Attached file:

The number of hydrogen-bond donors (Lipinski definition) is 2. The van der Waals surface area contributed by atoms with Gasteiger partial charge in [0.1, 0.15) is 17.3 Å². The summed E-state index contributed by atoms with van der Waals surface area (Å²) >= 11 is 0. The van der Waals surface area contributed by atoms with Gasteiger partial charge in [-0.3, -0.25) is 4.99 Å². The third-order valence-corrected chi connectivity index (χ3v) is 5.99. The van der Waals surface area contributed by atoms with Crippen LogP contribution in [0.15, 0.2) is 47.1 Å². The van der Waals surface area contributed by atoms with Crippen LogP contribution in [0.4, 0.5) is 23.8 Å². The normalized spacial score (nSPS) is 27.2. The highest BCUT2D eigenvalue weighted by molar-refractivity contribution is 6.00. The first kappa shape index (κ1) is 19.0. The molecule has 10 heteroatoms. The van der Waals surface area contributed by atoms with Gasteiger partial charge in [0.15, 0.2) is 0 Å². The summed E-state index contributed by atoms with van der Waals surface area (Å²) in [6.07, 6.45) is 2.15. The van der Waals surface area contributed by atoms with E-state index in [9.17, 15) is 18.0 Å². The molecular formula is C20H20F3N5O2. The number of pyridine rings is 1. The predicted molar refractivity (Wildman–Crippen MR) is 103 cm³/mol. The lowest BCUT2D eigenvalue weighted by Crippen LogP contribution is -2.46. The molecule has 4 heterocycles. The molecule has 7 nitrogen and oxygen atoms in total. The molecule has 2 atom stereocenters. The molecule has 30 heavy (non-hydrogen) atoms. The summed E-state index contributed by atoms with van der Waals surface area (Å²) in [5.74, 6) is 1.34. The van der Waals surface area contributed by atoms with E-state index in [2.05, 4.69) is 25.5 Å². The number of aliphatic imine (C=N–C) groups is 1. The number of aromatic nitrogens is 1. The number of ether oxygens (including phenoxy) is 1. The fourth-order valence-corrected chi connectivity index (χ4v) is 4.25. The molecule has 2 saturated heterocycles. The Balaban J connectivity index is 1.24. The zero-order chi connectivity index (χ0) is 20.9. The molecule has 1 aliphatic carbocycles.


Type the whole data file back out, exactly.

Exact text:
The number of hydrogen-bond donors (Lipinski definition) is 2. The van der Waals surface area contributed by atoms with Gasteiger partial charge in [0.1, 0.15) is 17.3 Å². The summed E-state index contributed by atoms with van der Waals surface area (Å²) >= 11 is 0. The van der Waals surface area contributed by atoms with Gasteiger partial charge in [-0.3, -0.25) is 4.99 Å². The third-order valence-corrected chi connectivity index (χ3v) is 5.99. The van der Waals surface area contributed by atoms with Crippen LogP contribution in [0.15, 0.2) is 47.1 Å². The van der Waals surface area contributed by atoms with Crippen LogP contribution in [0.4, 0.5) is 23.8 Å². The normalized spacial score (nSPS) is 27.2. The highest BCUT2D eigenvalue weighted by molar-refractivity contribution is 6.00. The first kappa shape index (κ1) is 19.0. The molecule has 10 heteroatoms. The van der Waals surface area contributed by atoms with Gasteiger partial charge in [0.15, 0.2) is 0 Å². The summed E-state index contributed by atoms with van der Waals surface area (Å²) in [6.07, 6.45) is 2.15. The van der Waals surface area contributed by atoms with E-state index in [9.17, 15) is 18.0 Å². The molecular formula is C20H20F3N5O2. The number of pyridine rings is 1. The predicted molar refractivity (Wildman–Crippen MR) is 103 cm³/mol. The lowest BCUT2D eigenvalue weighted by Crippen LogP contribution is -2.46. The molecule has 4 heterocycles. The molecule has 7 nitrogen and oxygen atoms in total. The molecule has 2 atom stereocenters. The molecule has 30 heavy (non-hydrogen) atoms. The summed E-state index contributed by atoms with van der Waals surface area (Å²) in [5.74, 6) is 1.34. The van der Waals surface area contributed by atoms with E-state index in [2.05, 4.69) is 25.5 Å². The number of aliphatic imine (C=N–C) groups is 1. The number of aromatic nitrogens is 1. The number of ether oxygens (including phenoxy) is 1. The fourth-order valence-corrected chi connectivity index (χ4v) is 4.25. The molecule has 2 saturated heterocycles. The Balaban J connectivity index is 1.24. The zero-order chi connectivity index (χ0) is 20.9. The molecule has 1 aliphatic carbocycles.